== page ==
A colleague of mine recently asked me to take a look at some logs he was investigating. The LogRhythm Web Application Defense Module had initially keyed him into the suspicious behavior and he was now examining the raw logs to better understand the extent of the attack.
The behavior that triggered the alert was pretty basic; a quick series of 404 errors generated by the same origin IP address against different URLs. As anyone that spends much time looking at web logs will tell you, it is not uncommon to see this behavior and the important part is to gauge whether or not the attack was successful. More on that in a second.
Often times when I’ve seen this behavior it’s one of two things: either a crawler of some sort that has cached an old directory structure for the website or a malicious bot/script/scanner. In this case it was the latter.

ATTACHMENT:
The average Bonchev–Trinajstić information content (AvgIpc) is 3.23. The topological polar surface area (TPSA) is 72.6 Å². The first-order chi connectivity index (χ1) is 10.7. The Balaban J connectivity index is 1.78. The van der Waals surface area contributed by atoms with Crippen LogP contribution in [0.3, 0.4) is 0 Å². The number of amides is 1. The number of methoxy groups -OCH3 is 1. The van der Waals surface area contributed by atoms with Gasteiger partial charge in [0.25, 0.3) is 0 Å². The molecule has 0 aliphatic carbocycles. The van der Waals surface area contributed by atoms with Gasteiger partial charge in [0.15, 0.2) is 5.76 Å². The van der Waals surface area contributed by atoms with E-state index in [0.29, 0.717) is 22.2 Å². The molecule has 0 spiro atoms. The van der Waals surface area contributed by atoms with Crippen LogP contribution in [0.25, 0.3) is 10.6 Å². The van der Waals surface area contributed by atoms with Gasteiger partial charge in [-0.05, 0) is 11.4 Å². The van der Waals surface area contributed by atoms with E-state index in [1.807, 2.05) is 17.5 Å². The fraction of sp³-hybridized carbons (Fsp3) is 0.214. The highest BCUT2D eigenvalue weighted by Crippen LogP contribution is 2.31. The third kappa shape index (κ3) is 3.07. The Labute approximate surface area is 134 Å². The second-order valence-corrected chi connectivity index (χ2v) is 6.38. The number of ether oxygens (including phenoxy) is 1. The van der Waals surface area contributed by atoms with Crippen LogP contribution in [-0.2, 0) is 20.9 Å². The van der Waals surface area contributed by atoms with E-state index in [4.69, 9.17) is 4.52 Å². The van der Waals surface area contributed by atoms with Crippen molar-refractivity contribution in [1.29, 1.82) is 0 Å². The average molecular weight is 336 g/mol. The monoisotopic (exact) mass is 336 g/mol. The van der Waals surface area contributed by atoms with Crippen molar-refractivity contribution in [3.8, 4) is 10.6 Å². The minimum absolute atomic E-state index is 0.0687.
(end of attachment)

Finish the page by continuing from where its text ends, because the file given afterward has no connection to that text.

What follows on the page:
So what makes this case any more important? Good question! There were two things in the logs that stood out. First, the script/bot had parsed the domain name of the website and was using that to request specific file names. While this is not unheard of by any means it did catch my eye and warrant further investigation.
Next, instead of looking for login pages or vulnerable web application files/components the bot was looking backup files.
This is not a complicated attack. However, if successful, it could prove to be quite disastrous to someone that was storing their backups in a publicly accessible directory.
With that being said, it should be easy enough to see in the log data if any of the bots requests were successful. In addition to that, keep in mind that The LogRhythm Web Application Defense Module will use it’s Smart Response functionality to add the attacking IP to a list of known attackers.
From there you can quickly run an investigation or report to see if those IPs have shown up anywhere else in your log data.